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WestpacTrust Advises Exporters to Take Steps

WestpacTrust is the New Zealand division of Westpac Banking Corporation, which is incorporated in New South Wales, Australia


7 June 2002


WestpacTrust Advises Exporters to Take Steps to Manage Currency Risk

WestpacTrust is advising exporters to consider taking steps to lock in export returns as the value of the New Zealand dollar continues to rise.

WestpacTrust General Manager Business and Agribusiness Julian Nalepa said the bank was concerned that smaller exporters were not getting adequate advice on how to manage currency risk.

“For smaller exporters or companies new to exporting, the strengthening New Zealand dollar could erode already fine profit margins, and there has been a lot of concern expressed already about the potential impact on our economic growth,” said Mr Nalepa.

“The New Zealand dollar has been undervalued and we have been forecasting its rise for some time. Our latest forecasts point to the kiwi dollar potentially reaching as high as 55 cents US by the middle of next year. WestpacTrust’s advice to exporters is to take appropriate steps now to manage foreign exchange risk and create greater certainty for their export earnings.

“There are several banking solutions provided by WestpacTrust that exporters – large and small – can use to manage their risk of decreasing returns as the New Zealand dollar rises,” said Mr Nalepa.

Mr Nalepa said choosing the right banking product to manage risk would depend on factors such as how much foreign exchange exposure an exporter had and the degree of certainty they required for future export earnings.

“If an exporter wanted full certainty on how many New Zealand dollars they will receive for their foreign currency at a future date, we would recommend a Forward Exchange Contract. These are usually taken out for periods between three days and twelve months. The exporter may miss out on favourable currency movements but is protected against adverse movements.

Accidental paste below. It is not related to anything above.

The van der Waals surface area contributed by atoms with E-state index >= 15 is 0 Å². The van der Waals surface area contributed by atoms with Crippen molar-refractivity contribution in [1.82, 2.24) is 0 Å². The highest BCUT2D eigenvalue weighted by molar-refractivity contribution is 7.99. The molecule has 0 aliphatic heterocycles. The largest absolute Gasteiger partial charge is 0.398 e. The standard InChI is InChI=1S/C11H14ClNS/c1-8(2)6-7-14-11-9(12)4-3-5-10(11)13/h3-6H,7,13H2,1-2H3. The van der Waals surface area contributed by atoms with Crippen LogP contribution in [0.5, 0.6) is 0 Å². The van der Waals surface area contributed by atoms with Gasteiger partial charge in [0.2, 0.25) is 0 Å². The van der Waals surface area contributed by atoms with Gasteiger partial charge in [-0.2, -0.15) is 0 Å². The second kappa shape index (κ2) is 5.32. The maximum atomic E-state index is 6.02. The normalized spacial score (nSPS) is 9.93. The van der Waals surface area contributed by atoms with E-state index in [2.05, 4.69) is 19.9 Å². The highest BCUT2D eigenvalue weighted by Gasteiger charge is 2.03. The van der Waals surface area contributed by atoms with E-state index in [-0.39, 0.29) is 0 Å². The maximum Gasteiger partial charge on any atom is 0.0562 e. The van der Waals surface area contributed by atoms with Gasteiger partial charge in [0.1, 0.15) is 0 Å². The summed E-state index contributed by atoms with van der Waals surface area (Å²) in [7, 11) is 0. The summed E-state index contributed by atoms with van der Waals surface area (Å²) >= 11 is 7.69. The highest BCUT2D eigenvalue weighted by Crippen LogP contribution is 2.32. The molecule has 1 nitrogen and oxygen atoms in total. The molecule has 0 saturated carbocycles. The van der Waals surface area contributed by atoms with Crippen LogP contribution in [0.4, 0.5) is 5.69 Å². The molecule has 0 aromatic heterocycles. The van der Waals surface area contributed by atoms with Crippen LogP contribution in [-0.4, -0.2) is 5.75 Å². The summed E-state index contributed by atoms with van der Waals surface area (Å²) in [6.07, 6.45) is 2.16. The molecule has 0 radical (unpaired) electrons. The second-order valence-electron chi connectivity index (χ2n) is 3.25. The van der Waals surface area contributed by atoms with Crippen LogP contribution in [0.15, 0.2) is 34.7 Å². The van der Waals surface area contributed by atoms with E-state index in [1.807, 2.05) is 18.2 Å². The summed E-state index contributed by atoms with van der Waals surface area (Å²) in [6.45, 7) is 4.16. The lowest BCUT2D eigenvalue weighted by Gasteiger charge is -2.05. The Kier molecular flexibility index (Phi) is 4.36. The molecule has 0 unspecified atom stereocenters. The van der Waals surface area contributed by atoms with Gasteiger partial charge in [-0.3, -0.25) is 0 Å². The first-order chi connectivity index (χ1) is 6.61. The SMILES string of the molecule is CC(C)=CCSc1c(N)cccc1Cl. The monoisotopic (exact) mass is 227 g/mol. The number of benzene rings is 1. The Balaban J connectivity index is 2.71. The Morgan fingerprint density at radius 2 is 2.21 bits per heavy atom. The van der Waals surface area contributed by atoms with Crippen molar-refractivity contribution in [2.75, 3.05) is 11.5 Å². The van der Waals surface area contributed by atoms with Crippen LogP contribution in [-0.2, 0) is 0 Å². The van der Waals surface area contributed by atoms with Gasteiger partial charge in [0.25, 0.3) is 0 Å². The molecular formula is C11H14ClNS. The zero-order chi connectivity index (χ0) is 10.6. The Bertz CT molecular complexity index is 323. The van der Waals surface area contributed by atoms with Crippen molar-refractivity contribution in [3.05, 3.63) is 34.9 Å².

“A Forward Exchange Contract can be taken out for as little as $5,000, with the amount required to secure the product ranging from two percent of the face value for a three to fifteen day contract, up to fifteen percent for twelve months.

“Another alternative for exporters is a Currency Option or Currency Insurance. An option protects the amount of New Zealand dollars the exporter will receive for their foreign currency at a future date, and lets the exporter take advantage of favourable currency movements.

“Options start from $50,000 and are typically taken out for a period up to 180 days. An up-front premium is also charged, which varies depending on the amount, term, currency and volatility at the time the transaction is made,” said Mr Nalepa.

Mr Nalepa said that foreign exchange fluctuations will always be an issue for exporters and that exporters needed to be aware banks such as WestpacTrust can provide them with helpful advice and services.”

“We want exporters to know that no matter what their size, we can provide them with expertise and affordable products which can help manage their risks and provide greater certainty as the kiwi dollar strengthens,” said Mr Nalepa.

ENDS


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